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Panel Sheds Light on 1980 Crackdown on Buddhists

Chosun Ilbo, Oct 27, 2007

Seoul, South Korea -- The Oct. 27 roundup of Buddhist monks in 1980 was a typical case of the military government’s organized suppression of the Buddhists, a Defense Ministry truth commission said Thursday. Military leaders decided to suppress Buddhists led by the Jogye Order because they refused to cooperae with the new putschist regime and the military leaders feared the movement might grow into a pro-democracy group.

<< A Defense Ministry truth commission announces the result of an investigation of the military regime's suppression of Buddhist monks and press control in 1980, at the pressroom of the Defense Ministry on Thursday.

In the incident, the military arrested and investigated 153 monks of the Jogye Order, Korea’s largest Buddhist order, and raided a total of 5,731 temples and hermitages across the country. The military leaders around the time took all kinds of oppressive measures while misleading the public with propaganda that Buddhist temples were hotbeds of corruption and banditry.

The truth commission on Thursday released the result of its investigation of the incident that also revealed that president Chun Doo-hwan had in fact received reports on the incident, despite claims to the contrary.

According to the investigation, the military leaders decided in June 1980 to conduct a full-fledged campaign to suppress the Jogye Order, and worked out a plan to investigate the Buddhist establishment under the pretext of “purifying” it. The government arrested 17 Buddhist monks on Nov. 14 that year and later released an interim report of its investigation announcing that some monks had illegally amassed fortunes amounting to about W20 billion (US$1=W917).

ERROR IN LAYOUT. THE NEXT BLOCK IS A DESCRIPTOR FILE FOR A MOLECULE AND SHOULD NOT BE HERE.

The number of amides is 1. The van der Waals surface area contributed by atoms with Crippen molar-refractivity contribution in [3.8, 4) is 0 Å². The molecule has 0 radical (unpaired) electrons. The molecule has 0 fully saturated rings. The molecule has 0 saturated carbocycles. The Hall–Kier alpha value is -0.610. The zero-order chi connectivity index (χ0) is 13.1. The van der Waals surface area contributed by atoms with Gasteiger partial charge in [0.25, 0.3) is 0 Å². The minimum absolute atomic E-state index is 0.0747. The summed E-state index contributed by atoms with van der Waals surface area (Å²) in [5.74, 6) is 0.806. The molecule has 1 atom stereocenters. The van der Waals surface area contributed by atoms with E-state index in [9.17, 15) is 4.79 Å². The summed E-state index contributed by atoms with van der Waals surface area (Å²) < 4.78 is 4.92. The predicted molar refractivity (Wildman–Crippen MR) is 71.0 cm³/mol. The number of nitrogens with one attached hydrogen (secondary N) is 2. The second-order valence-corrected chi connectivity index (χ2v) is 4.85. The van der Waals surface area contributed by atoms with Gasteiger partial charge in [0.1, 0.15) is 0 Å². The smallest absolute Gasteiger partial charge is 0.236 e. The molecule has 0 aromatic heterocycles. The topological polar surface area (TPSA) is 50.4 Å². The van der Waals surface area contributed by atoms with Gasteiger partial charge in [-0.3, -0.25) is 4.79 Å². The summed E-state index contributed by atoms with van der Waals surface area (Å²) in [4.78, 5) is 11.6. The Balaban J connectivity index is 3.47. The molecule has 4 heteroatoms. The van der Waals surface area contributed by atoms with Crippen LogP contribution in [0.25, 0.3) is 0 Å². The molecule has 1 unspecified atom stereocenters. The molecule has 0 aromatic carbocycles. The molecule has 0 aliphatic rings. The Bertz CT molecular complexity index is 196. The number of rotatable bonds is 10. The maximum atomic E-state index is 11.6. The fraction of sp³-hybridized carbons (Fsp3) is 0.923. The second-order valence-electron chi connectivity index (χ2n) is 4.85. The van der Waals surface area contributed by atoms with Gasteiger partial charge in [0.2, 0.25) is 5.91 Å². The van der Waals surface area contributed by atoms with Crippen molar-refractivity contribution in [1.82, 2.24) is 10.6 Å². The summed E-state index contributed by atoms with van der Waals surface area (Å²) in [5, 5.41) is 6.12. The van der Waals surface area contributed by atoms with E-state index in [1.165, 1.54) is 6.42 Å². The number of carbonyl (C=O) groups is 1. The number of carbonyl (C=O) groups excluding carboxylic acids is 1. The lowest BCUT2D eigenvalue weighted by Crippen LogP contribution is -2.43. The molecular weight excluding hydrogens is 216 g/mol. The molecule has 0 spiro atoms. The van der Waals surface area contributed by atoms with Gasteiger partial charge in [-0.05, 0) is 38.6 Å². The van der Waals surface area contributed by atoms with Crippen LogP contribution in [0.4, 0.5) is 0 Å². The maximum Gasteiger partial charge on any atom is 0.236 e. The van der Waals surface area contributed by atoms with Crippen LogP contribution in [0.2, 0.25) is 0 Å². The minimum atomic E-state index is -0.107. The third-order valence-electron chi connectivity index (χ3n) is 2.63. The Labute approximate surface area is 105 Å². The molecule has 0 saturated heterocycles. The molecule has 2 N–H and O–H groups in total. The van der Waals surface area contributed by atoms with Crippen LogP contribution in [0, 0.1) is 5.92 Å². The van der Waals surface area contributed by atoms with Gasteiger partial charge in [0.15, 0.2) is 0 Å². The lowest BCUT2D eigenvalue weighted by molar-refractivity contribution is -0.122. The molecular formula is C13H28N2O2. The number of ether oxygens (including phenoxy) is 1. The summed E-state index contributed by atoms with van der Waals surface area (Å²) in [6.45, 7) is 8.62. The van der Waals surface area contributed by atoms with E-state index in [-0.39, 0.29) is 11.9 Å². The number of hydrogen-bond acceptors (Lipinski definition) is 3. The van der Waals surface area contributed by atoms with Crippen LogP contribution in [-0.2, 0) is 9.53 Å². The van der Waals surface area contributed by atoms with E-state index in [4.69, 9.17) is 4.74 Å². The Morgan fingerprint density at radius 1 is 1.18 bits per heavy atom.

"The Oct. 27 incident was a typical case of the abuse of state powers in which judicial criteria were irrationally applied to a specific religious movement under the pretext of purifying the Buddhist establishment,” the truth commission said. It advised the government to find ways to restore the honor of, and make amends to, the victims.

The Jogye Order's own truth commission on the Oct. 27 incident issued a statement the same day urging the government to pass a special law on restoring the honor of monks. "The act was a crime that disparaged pure-minded monks as shameless crooks and made them the target of public denunciation. It was equal to an act of state-sanctioned murder."

The Defense Ministry truth commission said it confirmed through records that the military leaders in 1980 also mobilized the Defense Security Command against the press. According to the commission, the DSC operated a press control team that investigated the personal preferences and tendencies of senior journalists with the purpose of controlling them. The DSC classified journalists dismissed at the time into several groups, to each of which it applied different criteria to control their jobseeking efforts.

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